The Boeing Co Dreamliner, the world's first carbon-composite airliner, flew to Hong Kong from Tokyo carrying its first paying passengers on Wednesday in a flight that could set a new benchmark in air travel.
Its takeoff into clear blue skies after a salute and shower by an airport fire truck came exactly 53 years after Boeing's first ever jetliner, the 707, began commercial services in the Pan Am colors.
The Dreamliner does not fly any faster than that first aircraft, but it is not supposed to. Instead, it is designed to make the hours aloft more pleasant for passengers and cheaper to fly for owners battling for profit amid the rise of low cost carriers.
The Dreamliner that flew Wednesday with 240 passengers is owned by All Nippon Airways Co and a jubilant Shinichiro Ito, the airline's president and CEO, described his brand new plane as a "game changer."
He acknowledged, however, that production hiccups that delayed delivery for three years had put his carrier "through hard times".
With its mostly carbon-composite body, Boeing's technological flagship offers a 20 percent improvement in fuel efficiency and a 30 percent reduction in maintenance costs.
Its cabin builders promise a flight with ambient lighting engineered to lull passengers to sleep. The cabin also boasts higher air pressure that will make the interior feel like 6,000 feet rather than the 8,000 feet on other jetliners.
Passengers on ANA's jet were treated to shifting hues of color, including a rainbow display as the aircraft lifted off from the tarmac in Tokyo, its engines a gentle whistle. The quiet engines and greater cabin air pressure might create a new problem in air travel: making conversations of fellow passengers easy to hear.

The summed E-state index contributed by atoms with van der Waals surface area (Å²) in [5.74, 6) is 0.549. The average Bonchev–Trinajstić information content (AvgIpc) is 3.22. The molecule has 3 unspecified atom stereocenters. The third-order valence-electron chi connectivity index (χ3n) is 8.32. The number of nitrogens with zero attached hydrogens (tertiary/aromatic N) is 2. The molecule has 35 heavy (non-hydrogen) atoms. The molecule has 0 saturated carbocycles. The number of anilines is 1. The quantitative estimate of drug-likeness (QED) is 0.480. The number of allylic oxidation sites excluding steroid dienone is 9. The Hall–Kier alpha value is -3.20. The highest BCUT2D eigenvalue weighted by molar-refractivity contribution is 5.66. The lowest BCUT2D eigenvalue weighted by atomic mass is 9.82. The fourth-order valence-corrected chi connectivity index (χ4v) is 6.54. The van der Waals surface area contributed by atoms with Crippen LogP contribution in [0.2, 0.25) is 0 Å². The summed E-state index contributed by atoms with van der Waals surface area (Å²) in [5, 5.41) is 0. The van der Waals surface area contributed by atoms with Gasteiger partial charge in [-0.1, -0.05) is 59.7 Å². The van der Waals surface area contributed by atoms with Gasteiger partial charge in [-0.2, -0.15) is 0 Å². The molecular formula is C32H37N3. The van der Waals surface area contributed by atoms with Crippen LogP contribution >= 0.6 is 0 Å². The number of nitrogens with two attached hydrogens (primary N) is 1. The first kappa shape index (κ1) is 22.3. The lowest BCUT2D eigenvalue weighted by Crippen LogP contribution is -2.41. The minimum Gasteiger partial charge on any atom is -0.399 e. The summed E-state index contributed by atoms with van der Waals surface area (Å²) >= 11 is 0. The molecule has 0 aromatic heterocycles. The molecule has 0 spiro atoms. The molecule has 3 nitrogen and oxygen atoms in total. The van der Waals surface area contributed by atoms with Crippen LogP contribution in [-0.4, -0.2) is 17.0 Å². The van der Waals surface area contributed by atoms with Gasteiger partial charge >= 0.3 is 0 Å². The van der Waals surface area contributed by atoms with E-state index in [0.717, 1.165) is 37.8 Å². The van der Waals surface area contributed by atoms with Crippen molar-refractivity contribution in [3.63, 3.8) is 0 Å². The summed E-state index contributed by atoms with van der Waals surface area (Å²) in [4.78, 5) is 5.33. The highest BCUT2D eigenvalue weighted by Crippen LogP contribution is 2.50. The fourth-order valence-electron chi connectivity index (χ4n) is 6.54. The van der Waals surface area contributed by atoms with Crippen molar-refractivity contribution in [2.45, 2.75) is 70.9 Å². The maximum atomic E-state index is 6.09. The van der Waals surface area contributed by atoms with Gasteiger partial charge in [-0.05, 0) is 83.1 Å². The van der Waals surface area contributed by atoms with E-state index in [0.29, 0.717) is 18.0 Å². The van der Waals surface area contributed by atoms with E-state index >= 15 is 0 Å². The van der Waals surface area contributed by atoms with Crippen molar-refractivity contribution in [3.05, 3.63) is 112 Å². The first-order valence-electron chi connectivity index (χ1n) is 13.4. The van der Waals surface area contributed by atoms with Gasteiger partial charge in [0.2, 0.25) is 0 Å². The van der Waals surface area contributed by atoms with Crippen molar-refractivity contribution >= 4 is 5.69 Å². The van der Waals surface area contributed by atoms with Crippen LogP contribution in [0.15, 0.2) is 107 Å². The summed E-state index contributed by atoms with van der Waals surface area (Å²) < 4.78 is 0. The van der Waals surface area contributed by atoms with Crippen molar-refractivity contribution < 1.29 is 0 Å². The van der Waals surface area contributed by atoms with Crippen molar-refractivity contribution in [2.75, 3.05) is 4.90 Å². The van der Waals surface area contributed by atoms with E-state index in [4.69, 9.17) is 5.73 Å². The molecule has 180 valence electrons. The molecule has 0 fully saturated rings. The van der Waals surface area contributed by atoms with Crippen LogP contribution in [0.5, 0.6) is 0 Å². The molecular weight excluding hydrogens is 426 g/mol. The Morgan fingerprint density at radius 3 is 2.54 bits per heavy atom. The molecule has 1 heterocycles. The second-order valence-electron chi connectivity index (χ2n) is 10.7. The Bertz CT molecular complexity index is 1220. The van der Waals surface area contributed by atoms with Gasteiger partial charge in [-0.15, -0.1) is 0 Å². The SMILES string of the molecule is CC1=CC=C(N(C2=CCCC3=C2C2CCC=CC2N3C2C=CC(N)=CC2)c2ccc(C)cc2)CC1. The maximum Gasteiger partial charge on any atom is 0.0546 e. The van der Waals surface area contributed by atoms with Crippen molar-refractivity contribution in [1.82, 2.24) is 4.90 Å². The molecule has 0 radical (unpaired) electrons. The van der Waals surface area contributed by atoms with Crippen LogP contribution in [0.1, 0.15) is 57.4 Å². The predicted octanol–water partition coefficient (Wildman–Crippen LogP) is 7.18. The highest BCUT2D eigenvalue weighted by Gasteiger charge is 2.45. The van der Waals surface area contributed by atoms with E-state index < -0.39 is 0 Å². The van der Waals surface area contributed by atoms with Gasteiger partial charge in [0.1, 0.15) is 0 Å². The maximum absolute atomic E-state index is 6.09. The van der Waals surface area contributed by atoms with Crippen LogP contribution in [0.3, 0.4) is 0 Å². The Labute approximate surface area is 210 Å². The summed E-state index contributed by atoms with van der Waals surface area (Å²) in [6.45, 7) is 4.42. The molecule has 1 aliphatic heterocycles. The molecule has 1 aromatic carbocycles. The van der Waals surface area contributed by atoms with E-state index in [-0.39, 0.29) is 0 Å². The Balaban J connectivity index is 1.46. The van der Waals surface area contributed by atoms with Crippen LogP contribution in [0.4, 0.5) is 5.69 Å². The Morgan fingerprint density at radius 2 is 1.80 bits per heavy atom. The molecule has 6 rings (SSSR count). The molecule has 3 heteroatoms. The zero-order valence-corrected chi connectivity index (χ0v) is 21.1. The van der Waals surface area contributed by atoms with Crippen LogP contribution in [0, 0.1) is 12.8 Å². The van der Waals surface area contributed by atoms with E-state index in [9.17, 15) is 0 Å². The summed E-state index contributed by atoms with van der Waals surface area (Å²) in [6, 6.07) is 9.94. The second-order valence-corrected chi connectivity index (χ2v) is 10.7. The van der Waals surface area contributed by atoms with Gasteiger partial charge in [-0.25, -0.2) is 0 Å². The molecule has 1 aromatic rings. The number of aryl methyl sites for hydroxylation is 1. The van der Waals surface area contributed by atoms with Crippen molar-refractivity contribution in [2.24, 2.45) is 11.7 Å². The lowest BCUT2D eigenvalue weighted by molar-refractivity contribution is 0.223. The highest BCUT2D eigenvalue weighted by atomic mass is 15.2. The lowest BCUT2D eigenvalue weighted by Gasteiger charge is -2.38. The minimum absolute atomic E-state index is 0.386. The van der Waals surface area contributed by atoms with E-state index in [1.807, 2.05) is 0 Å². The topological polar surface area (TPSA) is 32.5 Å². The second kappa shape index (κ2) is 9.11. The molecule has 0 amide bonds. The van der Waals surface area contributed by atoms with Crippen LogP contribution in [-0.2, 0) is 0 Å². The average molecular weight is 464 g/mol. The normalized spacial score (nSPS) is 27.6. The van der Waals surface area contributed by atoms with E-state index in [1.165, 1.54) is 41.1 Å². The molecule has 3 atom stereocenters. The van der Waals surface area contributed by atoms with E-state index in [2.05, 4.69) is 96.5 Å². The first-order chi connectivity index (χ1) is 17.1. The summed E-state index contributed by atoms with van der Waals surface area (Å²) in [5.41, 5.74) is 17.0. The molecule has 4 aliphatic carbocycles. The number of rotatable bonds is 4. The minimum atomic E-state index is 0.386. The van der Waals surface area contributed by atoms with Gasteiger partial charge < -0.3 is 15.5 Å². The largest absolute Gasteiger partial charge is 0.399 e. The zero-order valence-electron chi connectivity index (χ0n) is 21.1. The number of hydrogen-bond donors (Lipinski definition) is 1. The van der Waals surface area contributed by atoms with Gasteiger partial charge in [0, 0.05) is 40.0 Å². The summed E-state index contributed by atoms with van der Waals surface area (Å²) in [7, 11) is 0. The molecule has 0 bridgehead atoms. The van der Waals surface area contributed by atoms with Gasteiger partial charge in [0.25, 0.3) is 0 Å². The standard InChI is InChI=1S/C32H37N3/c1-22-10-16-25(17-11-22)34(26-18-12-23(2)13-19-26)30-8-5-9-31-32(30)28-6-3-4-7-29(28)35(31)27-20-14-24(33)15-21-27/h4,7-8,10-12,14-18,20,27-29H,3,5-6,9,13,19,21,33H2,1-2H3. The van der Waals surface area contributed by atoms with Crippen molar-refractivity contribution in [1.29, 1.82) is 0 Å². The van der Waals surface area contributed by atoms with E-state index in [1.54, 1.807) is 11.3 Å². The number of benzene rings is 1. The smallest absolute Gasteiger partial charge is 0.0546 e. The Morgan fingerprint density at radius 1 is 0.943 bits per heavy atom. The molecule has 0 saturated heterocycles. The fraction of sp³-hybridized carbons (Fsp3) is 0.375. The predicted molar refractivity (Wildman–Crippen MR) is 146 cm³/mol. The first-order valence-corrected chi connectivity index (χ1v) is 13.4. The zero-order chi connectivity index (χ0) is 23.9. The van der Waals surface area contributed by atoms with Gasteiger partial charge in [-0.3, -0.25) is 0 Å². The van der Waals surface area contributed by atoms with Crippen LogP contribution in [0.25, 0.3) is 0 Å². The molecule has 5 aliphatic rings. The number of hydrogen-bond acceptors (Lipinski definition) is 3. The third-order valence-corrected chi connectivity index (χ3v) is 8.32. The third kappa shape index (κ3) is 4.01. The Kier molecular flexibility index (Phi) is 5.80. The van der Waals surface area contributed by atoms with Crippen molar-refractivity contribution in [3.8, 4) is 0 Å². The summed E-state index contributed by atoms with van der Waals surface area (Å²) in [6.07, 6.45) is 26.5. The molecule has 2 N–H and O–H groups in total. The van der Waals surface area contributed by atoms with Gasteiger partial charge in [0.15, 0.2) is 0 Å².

Its other bells and whistles include windows that are 30 percent bigger and which can be dimmed electronically, seat-to-seat e-mail, bidet-equipped lavatories with their own windows and bigger touchscreen entertainment panels.
Gino Bertuccio, an Italian cosmetic importer living in Miami, said he liked the windows, although he wondered how well they will work after wear and tear and curious children.
Bertuccio, who describes himself as an aviation enthusiast spent $30,000 in an auction to buy his ticket on the flight.
"I don't have a wife that might say no," he explained as the cabin dimmed to a mellow rainbow.
Boeing's focus on making the 787 more comfortable and lighter also points to the reality that faster, gas-guzzling air travel is not the industry's future.
The continuing squeeze on profits from budget carriers and soaring fuel costs have made the luxury of time-saving too rich for ANA and other airlines, and forced Boeing and European rival Airbus to adapt their products.
"For carriers with high operating margins, the 787 is critical for gaining a cost competitiveness," said Masaharu Hirokane, an analyst at Nomura Holding in Tokyo. "For ANA to be a launch customer is a plus."
The Dreamliner was originally conceived in 2001 as the "Sonic Cruiser," designed for a bygone era of aviation that quickly morphed into one filled with bankruptcies. It was a design that promised the first serious speed increase since the advent of the now defunct Concorde.
Most jetliners cruise at around eight-tenths the speed of sound. The Sonic Cruiser promised mach 0.98, lopping hours off long-haul flights between Tokyo and New York. But back then oil was a third of the cost and as it began a climb to near $100 a barrel, Boeing and its airline customers changed course.
Thus was born the Dreamliner, its only link to the shelved Sonic Cruiser proposal being the use of carbon composites.
The Dreamliner's success or failure will depend much on Japan, the only major aviation market where Boeing clearly dominates its European rival.